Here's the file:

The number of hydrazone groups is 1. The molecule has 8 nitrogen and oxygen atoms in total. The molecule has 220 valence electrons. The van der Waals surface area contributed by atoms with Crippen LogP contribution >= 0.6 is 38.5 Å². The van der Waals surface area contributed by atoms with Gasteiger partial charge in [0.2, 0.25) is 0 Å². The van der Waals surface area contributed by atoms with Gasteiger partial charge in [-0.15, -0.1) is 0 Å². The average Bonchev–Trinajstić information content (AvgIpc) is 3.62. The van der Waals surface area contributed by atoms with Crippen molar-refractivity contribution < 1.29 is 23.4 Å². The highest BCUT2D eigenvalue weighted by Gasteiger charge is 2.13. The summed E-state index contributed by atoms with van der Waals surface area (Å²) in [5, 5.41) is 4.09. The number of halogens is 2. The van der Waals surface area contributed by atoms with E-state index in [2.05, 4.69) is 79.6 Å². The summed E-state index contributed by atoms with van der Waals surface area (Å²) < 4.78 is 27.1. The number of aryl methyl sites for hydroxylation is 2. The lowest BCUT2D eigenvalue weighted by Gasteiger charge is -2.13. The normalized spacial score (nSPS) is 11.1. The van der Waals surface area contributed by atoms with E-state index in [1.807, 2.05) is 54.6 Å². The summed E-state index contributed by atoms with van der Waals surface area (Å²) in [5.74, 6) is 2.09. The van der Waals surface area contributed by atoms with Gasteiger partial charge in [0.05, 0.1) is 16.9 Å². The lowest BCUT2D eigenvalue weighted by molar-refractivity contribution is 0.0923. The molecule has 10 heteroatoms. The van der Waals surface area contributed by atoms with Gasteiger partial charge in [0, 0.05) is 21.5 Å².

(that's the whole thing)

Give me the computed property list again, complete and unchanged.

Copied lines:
The number of hydrazone groups is 1. The molecule has 8 nitrogen and oxygen atoms in total. The molecule has 220 valence electrons. The van der Waals surface area contributed by atoms with Crippen LogP contribution >= 0.6 is 38.5 Å². The van der Waals surface area contributed by atoms with Gasteiger partial charge in [0.2, 0.25) is 0 Å². The van der Waals surface area contributed by atoms with Gasteiger partial charge in [-0.15, -0.1) is 0 Å². The average Bonchev–Trinajstić information content (AvgIpc) is 3.62. The van der Waals surface area contributed by atoms with Crippen molar-refractivity contribution < 1.29 is 23.4 Å². The highest BCUT2D eigenvalue weighted by Gasteiger charge is 2.13. The summed E-state index contributed by atoms with van der Waals surface area (Å²) in [5, 5.41) is 4.09. The number of halogens is 2. The van der Waals surface area contributed by atoms with E-state index in [2.05, 4.69) is 79.6 Å². The summed E-state index contributed by atoms with van der Waals surface area (Å²) < 4.78 is 27.1. The number of aryl methyl sites for hydroxylation is 2. The lowest BCUT2D eigenvalue weighted by Gasteiger charge is -2.13. The normalized spacial score (nSPS) is 11.1. The van der Waals surface area contributed by atoms with E-state index in [1.807, 2.05) is 54.6 Å². The summed E-state index contributed by atoms with van der Waals surface area (Å²) in [5.74, 6) is 2.09. The van der Waals surface area contributed by atoms with Gasteiger partial charge in [0.05, 0.1) is 16.9 Å². The lowest BCUT2D eigenvalue weighted by molar-refractivity contribution is 0.0923. The molecule has 10 heteroatoms. The van der Waals surface area contributed by atoms with Gasteiger partial charge in [0, 0.05) is 21.5 Å².